Sacramento– In one of her first acts after being sworn in for her second term in the Assembly, Assemblymember Eloise Reyes (D-San Bernardino) introduced, along with Assemblymember Laura Friedman, AB 9 which extends the administrative timeline to bring forward a complaint of workplace harassment from one year to three years.
“Time and again, we’ve seen universal recognition of the need for change inside our workplace environment and culture,” said Assemblymember Reyes. “Numerous media stories, witness and survivor testimonies have all demonstrated that one year is simply not enough time to bring forward a complaint. For many workers they may not even be aware of their rights, nor even realize that they can report the harassing behavior.”
“Every victim of harassment deserves fair access to justice,” said Assemblymember Laura Friedman (D-Glendale). “Extending the window to file a claim helps level the playing field and it’s long-overdue.”
"This bill is the very essence of the #MeToo movement and is very much needed in California," said Mike Arias, Consumer Attorneys of California president. "It will give victims of harassment or discrimination, particularly low-wage workers unfamiliar with their legal rights, a better chance to hold sexual predators accountable and help protect other potential victims. The Legislature demonstrated its full support for this change at every step of the process last year, and we have high hopes our new governor will join in backing this important legislation."
“Victims of workplace harassment and other forms of discrimination often fail to come forward within one year because they are unaware of their rights or that the treatment they endured was illegal. This is especially true in low-wage industries that have higher rates of harassment. We applaud the introduction of this important piece of legislation.” – Jessica Stender, Senior Counsel for Workplace Justice & Public Policy, Equal Rights Advocates.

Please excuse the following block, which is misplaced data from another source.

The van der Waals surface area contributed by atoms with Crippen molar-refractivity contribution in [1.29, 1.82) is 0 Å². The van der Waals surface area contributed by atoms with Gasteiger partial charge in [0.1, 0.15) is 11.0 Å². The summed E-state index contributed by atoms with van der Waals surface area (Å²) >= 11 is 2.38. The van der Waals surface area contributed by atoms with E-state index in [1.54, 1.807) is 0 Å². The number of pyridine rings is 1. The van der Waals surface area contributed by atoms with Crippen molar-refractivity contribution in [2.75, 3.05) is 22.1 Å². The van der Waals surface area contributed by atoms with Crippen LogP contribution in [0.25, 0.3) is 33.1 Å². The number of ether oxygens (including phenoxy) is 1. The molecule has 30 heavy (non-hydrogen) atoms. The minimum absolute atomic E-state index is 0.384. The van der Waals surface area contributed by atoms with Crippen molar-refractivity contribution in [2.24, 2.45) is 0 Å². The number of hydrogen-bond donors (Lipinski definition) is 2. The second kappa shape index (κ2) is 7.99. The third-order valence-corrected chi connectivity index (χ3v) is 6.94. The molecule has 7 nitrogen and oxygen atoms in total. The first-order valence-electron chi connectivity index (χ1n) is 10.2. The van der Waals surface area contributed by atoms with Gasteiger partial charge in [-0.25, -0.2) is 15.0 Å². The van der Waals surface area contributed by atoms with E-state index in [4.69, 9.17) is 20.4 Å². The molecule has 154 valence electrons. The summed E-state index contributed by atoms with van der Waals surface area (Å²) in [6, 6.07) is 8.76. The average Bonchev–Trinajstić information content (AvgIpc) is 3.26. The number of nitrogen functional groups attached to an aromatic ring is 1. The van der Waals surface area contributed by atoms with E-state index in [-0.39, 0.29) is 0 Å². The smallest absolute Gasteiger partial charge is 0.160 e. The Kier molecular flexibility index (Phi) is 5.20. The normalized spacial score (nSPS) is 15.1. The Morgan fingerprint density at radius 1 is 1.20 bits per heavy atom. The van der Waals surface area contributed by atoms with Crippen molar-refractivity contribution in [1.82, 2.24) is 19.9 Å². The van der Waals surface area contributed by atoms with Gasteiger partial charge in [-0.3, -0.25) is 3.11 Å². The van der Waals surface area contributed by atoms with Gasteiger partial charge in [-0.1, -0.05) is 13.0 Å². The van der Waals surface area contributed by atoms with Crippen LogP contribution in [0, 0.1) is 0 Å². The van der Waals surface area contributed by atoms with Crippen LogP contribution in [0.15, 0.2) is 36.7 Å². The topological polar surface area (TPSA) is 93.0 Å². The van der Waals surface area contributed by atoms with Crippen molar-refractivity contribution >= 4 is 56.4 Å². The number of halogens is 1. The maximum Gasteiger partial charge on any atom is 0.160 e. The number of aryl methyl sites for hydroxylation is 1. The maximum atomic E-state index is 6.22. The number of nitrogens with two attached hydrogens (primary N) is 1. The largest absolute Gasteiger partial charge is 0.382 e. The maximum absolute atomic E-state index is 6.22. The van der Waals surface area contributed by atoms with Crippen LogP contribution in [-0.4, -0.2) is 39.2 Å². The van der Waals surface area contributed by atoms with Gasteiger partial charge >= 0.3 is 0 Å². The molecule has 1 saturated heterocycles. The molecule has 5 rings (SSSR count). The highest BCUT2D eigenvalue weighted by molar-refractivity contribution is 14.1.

“This bill will provide much-needed protection for workers who face threats of retaliation when filing legal claims. By the time workers feel emotionally and economically secure to file, they have often missed their deadline. It’s time that the law recognized the real effect of trauma on survivors of discrimination and harassment.” – Mariko Yoshihara, Policy Director for the California Employment Lawyers Association.
Last year, AB 1870 The Stop Harassment and Reporting Extension (SHARE) Act, had wide, bi-partisan support in both the Assembly and Senate but was vetoed by Governor Brown. The new measure, AB 9, illustrates Assemblymember Reyes’ and the Legislature’s continued commitment to protecting workers and holding perpetrators accountable.
Assemblymember Eloise Gómez Reyes represents Assembly District 47 which includes the cities of Fontana, Rialto, Colton, Grand Terrace, San Bernardino and the unincorporated areas of Muscoy and Bloomington.
Contact: Mark Farouk, email@example.com, (916) 319-2047